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Are reins really considered "chavish"?

(207 Posts)
Gateau Mon 18-Aug-08 13:33:44

Have been looking into buying reins for my 16month old DS and have read that they are often considered "chavish" nowadays.
This - yet another example of - inane snobbery will not sway my opinion either way, but is this the way reins are viewed nowadays?
And if so, WHY???

maidamess Mon 18-Aug-08 13:35:43

No, they are considered safe.

Iklboo Mon 18-Aug-08 13:36:30

I'd rather have been perceived as chavish than have DS run under a bus

PuppyMonkey Mon 18-Aug-08 13:36:57

Chav is a word used by many and not understood by most!

Just use them and be happy!

WaynettaSlob Mon 18-Aug-08 13:37:34

General MN opinion is that a safe child on reins is better than a toddler who could run onto the road.
Get your reins, and enjoy your walks!!!

DisenchantedPlusBump Mon 18-Aug-08 13:38:00

I don't use reins but use a 'backpack' which is just fancy reins!

Ditto iklboo

olympicsnotfederer Mon 18-Aug-08 13:38:27

then I am a chav

ceebee74 Mon 18-Aug-08 13:38:58

As Iklboo says - who cares what people think as long as your DS is safe.

Fwiw, we don't let my DS walk anywhere without them as he will not hold our hands and I am just not prepared to take the risk.

katiepotatie Mon 18-Aug-08 13:39:06

No, How can this be described as chavish??? I use a pair on my dd, she loves it when I put them on, because she knows she is getting to walk, far safer than hand holding only. And much better that those wrist band strap thingys

Gateau Mon 18-Aug-08 13:39:16

Well, yes, I think so, but apparently "some" mums view them in the same light as dummies and playpens, ie with contempt.
I have heard that "Reins take away their liberty.." and bollocks like that.
But surely cramming LOs into a pushchair is worse, and prevents them from vital exercising?
Anyway, can anyone recommend any good reins? Has anyone tried the Tommee Tippee ones?

Tortington Mon 18-Aug-08 13:39:44

i have no words.

Morloth Mon 18-Aug-08 13:40:35

Well I am quite posh grin.

We used one of the backpack thingies, he loved it to bits, he could carry a little toy/drink all his own!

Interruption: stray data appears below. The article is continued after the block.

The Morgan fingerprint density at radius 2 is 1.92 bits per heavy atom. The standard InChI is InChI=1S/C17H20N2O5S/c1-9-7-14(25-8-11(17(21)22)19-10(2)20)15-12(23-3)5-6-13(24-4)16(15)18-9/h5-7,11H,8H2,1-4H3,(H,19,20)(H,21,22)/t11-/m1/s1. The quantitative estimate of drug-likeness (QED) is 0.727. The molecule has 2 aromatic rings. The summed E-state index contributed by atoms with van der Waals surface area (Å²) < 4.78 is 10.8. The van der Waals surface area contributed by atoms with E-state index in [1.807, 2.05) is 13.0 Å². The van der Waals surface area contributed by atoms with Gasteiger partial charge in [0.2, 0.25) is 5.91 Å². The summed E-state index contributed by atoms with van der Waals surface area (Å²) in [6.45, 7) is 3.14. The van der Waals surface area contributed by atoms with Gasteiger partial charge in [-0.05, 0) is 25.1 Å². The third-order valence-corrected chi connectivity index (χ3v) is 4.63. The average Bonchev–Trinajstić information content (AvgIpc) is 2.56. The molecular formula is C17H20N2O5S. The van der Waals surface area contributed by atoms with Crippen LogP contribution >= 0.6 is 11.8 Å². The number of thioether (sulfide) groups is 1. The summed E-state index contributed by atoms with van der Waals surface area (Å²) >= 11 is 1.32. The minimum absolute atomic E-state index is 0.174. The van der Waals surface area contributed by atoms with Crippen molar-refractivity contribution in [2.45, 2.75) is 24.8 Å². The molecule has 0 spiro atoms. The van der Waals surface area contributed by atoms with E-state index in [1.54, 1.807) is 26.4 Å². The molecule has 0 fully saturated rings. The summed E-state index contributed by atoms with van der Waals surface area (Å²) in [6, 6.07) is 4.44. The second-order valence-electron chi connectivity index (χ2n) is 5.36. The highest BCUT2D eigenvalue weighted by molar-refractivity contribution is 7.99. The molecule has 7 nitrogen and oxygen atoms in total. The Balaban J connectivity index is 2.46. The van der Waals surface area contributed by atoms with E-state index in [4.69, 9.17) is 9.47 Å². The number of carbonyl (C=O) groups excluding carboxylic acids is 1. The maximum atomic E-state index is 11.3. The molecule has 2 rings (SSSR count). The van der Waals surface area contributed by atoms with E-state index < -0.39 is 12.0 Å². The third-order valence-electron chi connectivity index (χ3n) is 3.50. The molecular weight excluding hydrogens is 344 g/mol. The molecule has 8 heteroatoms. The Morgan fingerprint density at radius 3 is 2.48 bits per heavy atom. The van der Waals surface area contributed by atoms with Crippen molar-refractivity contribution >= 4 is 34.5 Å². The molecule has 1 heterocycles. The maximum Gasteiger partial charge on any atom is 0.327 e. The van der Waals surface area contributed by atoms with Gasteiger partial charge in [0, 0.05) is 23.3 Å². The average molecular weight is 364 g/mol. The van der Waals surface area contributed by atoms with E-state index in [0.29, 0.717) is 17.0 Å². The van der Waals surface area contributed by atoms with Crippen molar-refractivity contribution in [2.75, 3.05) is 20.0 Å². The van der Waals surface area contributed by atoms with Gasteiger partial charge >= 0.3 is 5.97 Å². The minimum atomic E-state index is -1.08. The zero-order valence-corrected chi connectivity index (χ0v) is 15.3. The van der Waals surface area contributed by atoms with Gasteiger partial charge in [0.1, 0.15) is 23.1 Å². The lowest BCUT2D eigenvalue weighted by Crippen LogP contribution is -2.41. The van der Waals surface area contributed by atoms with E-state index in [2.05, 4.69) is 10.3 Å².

We still use the backpack but no longer need the leash.

Gateau Mon 18-Aug-08 13:40:56

By thw way, I reiterate I am not BOTEHRED is some say they are chavish or not.
I'm getting them anyway. Just interested in the general opinion.

ThatBigGermanPrison Mon 18-Aug-08 13:41:09

I seriously don't give a shit. People who thing reins are chavish tend also to think pushchairs are chavish, trainers are chavish, having your hair in a ponytail is chavish, cheap clothing is chavish - in other words, anything to do with being poor and not having a car, therefore needing comfort and practicality rather than high heels, pencil skirts and pretty blowdries while your children sit stunned, blinking in the unaccustomed daylight when you eject them from the car.

<<phew!>>

PootyApplewater Mon 18-Aug-08 13:41:17

reins are considered to be reins, in my neck of the wood.

etchasketch Mon 18-Aug-08 13:41:42

Message withdrawn at poster's request.

kittywise Mon 18-Aug-08 13:42:30

Well I think they are horrible. Looks like you are walking a dog.
chavish in my books.

MrsMattie Mon 18-Aug-08 13:42:55

I would have loved to use reins with DS when he was a bit younger and a complete and utter health hazard to himself. However, he would just sit down in the road and tantrum when I put them on! shock sad

He is still quite dodgy around roads and I am having another baby soon, so am considering wrist reins for shopping trips etc. I think they are a good safety device.

I used dummies and playpens, too smile

Morloth Mon 18-Aug-08 13:43:00

Hang on pushchairs/ponytails/trainers and no car = chav?

Maybe am not as posh as I thought...

katiepotatie Mon 18-Aug-08 13:44:12

Oh FFS, how can it look like you are walking a dog????
I would rather my daughter be safe than run into the road

Gateau Mon 18-Aug-08 13:44:39

What does "chavish" mean to you kitywise?
Not being aggressive, just wondering as someone said here that it's a word not understood by many.

MrsMattie Mon 18-Aug-08 13:45:40

We walk dogs on leads because we want to keep them safe from traffic, don't we? Because we care about them, yes? (Well, not me perosnally, I hate dogs...but you get the gist!)

So it's OK to keep your dog safe, but not your child? Bizarre!

Morloth Mon 18-Aug-08 13:46:41

Who gives a toss if it makes them look like a dog?

I love my dogs (well the ones I have had over the years) and always kept them leashed ^for their own safety^ why wouldn't I extend the same consideration to my child who I love more than any dog?

PootyApplewater Mon 18-Aug-08 13:47:04

Never yet fallen foul of the "Is it a dog? Is it a child?" quandary myself. grin

<<checks neighbour's kennel>>

ThatBigGermanPrison Mon 18-Aug-08 13:47:34

I personally think it is dreadfully nouveau to refuse to meet your child's needs on the basis of what other people think.

Such idiots would rather have a miserable sucky baby than be seen to use a dummy, would rather risk their child being run over or refuse to let them walk than to be seen using reins, and would rather leave a far-too-big baby in a bouncy chair than be seen to use a playpen.

Ridiculous. Since when did the upper classes worry about such trivialities? Answer - they never did. They left it all to Nanny, who did whatever she liked.

It's only the hard of thinking that have so little to occupy their minds they set up lines in the shifting sands of parenting.

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